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  • Removing blue cast and bring out color

    Hi all,

    Here’s my problem. I recently went on a scuba diving trip and took a whole bunch of underwater photos. (With a Cannon Powershot S50 in the underwater case). Anyway being my first attempt at underwater photography, my photos didn’t turn out so well, but I’m trying to salvage some of them. What I learned is that unless you get really close to the object your photographing (like within 12 inches) all the color gets washed out by the water and you basically end up with a blue hazy photo. (Now I know for my next trip )

    So I’m looking for a recipe to reduce some of the blue haze. I tried playing around with the color balancer but was not getting very good results.

    Any ideas?

    Thanks,

    Sandra
    Attached Files

  • #2
    SWolf

    I used "by the numbers" to correct this in PhotoShop. Don't know that I brought up color 'cause there isn't much color, other than blue and black in this photo, but it did remove a lot of the murkiness.

    (Be sure to set your eyedropper tool to 3x3 average before you do thi. Also, concentrate on the focal point of the photo and don't worry too much about edge areas)

    1. Threshold Adjustment Layer. Slide slider all the way left then slowly back to the right until a few black pixels start appearing. SHIFT click with the eyedropper tool on a black area. Slide the slider all the way to the right then slowly back to the left until white pixels start to appear. SHIFT click on white pixels. You now have two markers 1 = black, 2=white. Say okay and delete the Adjustment layer.

    2. Duplicate the background layer and set the blend mode to EXCLUSION. Again do a Threshold Adjustment layer. Slide the slider all the way to the left then slowly back to the right and do the SHIFT click thing on the first pixels that appear. These are your grays. Say okay and delete both your Adjustment layer and Background Copy.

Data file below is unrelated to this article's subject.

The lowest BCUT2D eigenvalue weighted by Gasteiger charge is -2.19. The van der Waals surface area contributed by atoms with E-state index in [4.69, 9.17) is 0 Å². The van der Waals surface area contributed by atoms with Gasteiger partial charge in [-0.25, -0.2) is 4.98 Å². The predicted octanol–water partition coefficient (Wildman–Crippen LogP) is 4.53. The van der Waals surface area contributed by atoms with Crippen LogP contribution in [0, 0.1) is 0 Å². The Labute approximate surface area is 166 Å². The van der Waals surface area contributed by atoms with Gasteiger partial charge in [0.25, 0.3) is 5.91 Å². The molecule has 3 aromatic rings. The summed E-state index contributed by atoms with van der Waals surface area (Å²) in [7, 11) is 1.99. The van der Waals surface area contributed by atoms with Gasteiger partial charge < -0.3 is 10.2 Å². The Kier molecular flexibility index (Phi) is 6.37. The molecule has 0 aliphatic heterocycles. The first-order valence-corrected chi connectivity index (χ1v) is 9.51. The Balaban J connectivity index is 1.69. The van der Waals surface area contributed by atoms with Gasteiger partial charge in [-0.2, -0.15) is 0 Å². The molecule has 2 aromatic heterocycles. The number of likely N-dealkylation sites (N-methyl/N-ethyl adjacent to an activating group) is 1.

3 Now you are left with just your background layer. Add a CURVES adjustment layer and click the black eyedropper tool on Marker 1 (blacks), the white eyedropper on Marker 2, and the gray eyedropper tool on Marker Three. Click Okay and see if you have a clearer, more color balanced picture.

    You can set up an action to do much of this for you.
    Attached Files

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    • #3
      Blue Cast

      Hi Sandra,
      I find LAB is one of the best spaces to use to eliminate heavy casts. I moved the images into LAB. I targeted the sand which I felt would be a lot closer to neutral than it is to blue. Then I used a curve to move both the A and B channels toward 0 in the sand area. I then guessed at what the original scene colors were but you can shift the A and B channels either way after setting the neutral point to move the colors in the right direction. I adjusted the contrast a little in the L channel particularly the fish which needed a boost. Then finally applied a little sharpening to the L channel.
      I have to run to mtg now but if you need some more detailed info, I can add some later.
      Regards, Murray
      Attached Files
      Last edited by mistermonday; 02-21-2006, 09:42 PM.

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      • #4
        Been a while since I used it, but Adobe Studio exchange has a free downloadable plugin for under water correction. See http://share.studio.adobe.com. On th right under "highest rated" is an underwater correction. Hope this helps.
        MargaretM

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        • #5
          the one listed on that page is an action. however, there is a plugin. in the adobe photoshop pull down menu, pick 'plugins' and go there. you'll find the plugin somewhere within those pages. for now, it's listed on the first page. that may change as other plugins get listed.

          craig

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          • #6
            filter vs. action test